Some scholars primarily blame the Gulf’s deeply rooted patriarchal traditions for limiting the progress of women empowerment. Social barriers are particularly firm in the national security arena—the most traditionally masculine segment of patriarchal societies. Masculine attitudes and narratives alienate women within the security sector and prevent many from joining in the first place. Other scholars resist pleas for integration along Western lines, arguing that solutions to such issues should be more sensitive to domestic norms.
The report also explores how integrating women into the security sector could be a remedy for gender-based violence. More women in security means less insecurity for women in these societies. It also assesses the role of women in areas of the region plagued by conflict, such as Yemen. It finds that women are disproportionately impacted by violence, but tend to be at the forefront of resolving it; consequently, including women in diplomatic dialogues represents a major step forward for peacemaking efforts. This report offers a number of policy recommendations to improve the meaningful representation of women in Gulf national security.
- Ensure full, equal, and meaningful participation and representation of women at all levels of peacebuilding and security.
- Systematically integrate a gender perspective that avoids patriarchal narratives and embraces intersectionality at all stages of analysis, planning, implementation and reporting, including in educational curriculums and national visions.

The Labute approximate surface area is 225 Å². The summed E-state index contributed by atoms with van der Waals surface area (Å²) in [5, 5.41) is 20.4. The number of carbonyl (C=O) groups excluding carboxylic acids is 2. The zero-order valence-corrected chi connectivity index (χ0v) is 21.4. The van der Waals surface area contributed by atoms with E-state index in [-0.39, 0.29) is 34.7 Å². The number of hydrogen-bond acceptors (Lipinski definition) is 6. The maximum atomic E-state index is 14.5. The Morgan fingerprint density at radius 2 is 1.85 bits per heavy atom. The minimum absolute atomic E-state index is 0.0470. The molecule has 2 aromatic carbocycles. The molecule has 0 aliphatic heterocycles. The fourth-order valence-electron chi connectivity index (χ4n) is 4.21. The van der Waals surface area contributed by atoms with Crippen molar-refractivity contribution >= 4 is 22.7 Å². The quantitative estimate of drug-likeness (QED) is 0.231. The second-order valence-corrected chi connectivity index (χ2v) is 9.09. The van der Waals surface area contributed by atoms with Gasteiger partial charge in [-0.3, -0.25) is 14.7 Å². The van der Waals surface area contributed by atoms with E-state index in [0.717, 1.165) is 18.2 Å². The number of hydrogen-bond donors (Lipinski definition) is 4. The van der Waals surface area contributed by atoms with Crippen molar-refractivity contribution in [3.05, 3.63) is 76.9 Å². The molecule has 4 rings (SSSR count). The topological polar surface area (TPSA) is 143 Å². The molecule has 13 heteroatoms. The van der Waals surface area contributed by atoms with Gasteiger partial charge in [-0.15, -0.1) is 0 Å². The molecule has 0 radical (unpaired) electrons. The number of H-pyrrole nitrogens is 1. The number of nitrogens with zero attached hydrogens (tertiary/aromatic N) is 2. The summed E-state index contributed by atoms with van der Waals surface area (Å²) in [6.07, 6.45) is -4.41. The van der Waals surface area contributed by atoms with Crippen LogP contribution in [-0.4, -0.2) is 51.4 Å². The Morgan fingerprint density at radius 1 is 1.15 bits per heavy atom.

- Hire gender advisors specifically for the peacebuilding and security sector.
- For economic statecraft and aid distribution, demand that women be included as requisite for assistance.
- Capacity-build through a hybrid top-down, bottom-up approach that ensures representation along lines of class, race, or other identifiers.
- Lower broader social and cultural barriers to the participation of WPS efforts by extending campaigns beyond security institutions to other cultural areas such as secondary and tertiary education.
- Institute micro-empowerment initiatives to provide resources to women involved in security on a local level.
- Incorporate a national plan that includes recommendations from United Nations Security Council Resolution 1325 “Women, Peace and Security Agenda.”
- Establish gender quotas for positions at higher levels of government, granting women more concrete influence over policymaking.
- Minimize structural barriers to women employment through more targeted job training, family care subsidies, and other reforms.
- “Increase the number of civilian and uniformed women in peacekeeping at all levels and in key positions,” possibly by instituting recruitment targets or exploring the extension of national military conscription to women to reduce the gender gap.
- Explore the non-military and non-masculine aspect of conflict resolution by analyzing conflict through the lens of gender in security studies, enabling an exploration of multidimensional aspects of peacekeeping and conflict resolution. These aspects should be incorporated in strategic plans.
- Continue with best practice exchanges with the international community on WPS that enhances the public life of indigenous women on the ground. Ascertain that it does not devolve into unhelpful “virtue signaling.”